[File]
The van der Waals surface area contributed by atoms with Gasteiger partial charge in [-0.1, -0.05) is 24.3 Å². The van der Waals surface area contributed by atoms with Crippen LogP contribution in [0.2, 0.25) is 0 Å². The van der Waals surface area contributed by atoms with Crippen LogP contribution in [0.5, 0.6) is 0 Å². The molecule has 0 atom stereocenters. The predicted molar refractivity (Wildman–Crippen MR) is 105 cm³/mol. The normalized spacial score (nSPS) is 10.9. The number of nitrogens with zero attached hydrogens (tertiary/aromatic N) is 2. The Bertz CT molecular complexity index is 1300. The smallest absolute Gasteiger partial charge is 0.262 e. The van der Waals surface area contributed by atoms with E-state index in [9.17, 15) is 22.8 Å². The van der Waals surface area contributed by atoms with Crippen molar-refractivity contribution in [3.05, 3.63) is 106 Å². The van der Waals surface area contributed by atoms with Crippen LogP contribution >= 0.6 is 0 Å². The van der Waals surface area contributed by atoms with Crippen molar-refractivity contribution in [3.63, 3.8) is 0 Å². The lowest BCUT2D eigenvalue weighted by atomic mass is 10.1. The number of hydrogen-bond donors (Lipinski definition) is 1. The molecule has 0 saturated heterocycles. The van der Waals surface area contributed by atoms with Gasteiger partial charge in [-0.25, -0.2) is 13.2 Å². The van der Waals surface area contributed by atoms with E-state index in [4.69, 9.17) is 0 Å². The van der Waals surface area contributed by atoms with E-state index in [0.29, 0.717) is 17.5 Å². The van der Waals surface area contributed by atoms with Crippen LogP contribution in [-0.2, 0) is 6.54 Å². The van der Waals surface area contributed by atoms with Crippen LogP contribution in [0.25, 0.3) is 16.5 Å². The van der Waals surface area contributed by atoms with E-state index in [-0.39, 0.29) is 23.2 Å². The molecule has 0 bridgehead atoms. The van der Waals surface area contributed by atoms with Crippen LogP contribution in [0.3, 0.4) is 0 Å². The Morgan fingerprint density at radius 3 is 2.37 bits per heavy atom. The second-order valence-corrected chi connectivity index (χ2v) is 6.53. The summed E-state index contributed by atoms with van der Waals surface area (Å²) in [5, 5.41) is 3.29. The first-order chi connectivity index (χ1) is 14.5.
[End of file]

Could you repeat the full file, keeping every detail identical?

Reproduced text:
The van der Waals surface area contributed by atoms with Gasteiger partial charge in [-0.1, -0.05) is 24.3 Å². The van der Waals surface area contributed by atoms with Crippen LogP contribution in [0.2, 0.25) is 0 Å². The van der Waals surface area contributed by atoms with Crippen LogP contribution in [0.5, 0.6) is 0 Å². The molecule has 0 atom stereocenters. The predicted molar refractivity (Wildman–Crippen MR) is 105 cm³/mol. The normalized spacial score (nSPS) is 10.9. The number of nitrogens with zero attached hydrogens (tertiary/aromatic N) is 2. The Bertz CT molecular complexity index is 1300. The smallest absolute Gasteiger partial charge is 0.262 e. The van der Waals surface area contributed by atoms with E-state index in [9.17, 15) is 22.8 Å². The van der Waals surface area contributed by atoms with Crippen molar-refractivity contribution in [3.05, 3.63) is 106 Å². The van der Waals surface area contributed by atoms with Crippen LogP contribution >= 0.6 is 0 Å². The van der Waals surface area contributed by atoms with Crippen molar-refractivity contribution in [3.63, 3.8) is 0 Å². The lowest BCUT2D eigenvalue weighted by atomic mass is 10.1. The number of hydrogen-bond donors (Lipinski definition) is 1. The molecule has 0 saturated heterocycles. The van der Waals surface area contributed by atoms with Gasteiger partial charge in [-0.25, -0.2) is 13.2 Å². The van der Waals surface area contributed by atoms with E-state index in [4.69, 9.17) is 0 Å². The van der Waals surface area contributed by atoms with E-state index in [0.29, 0.717) is 17.5 Å². The van der Waals surface area contributed by atoms with Crippen LogP contribution in [-0.2, 0) is 6.54 Å². The van der Waals surface area contributed by atoms with Crippen LogP contribution in [0.25, 0.3) is 16.5 Å². The van der Waals surface area contributed by atoms with E-state index in [-0.39, 0.29) is 23.2 Å². The molecule has 0 bridgehead atoms. The van der Waals surface area contributed by atoms with Crippen LogP contribution in [0.3, 0.4) is 0 Å². The Morgan fingerprint density at radius 3 is 2.37 bits per heavy atom. The second-order valence-corrected chi connectivity index (χ2v) is 6.53. The summed E-state index contributed by atoms with van der Waals surface area (Å²) in [5, 5.41) is 3.29. The first-order chi connectivity index (χ1) is 14.5.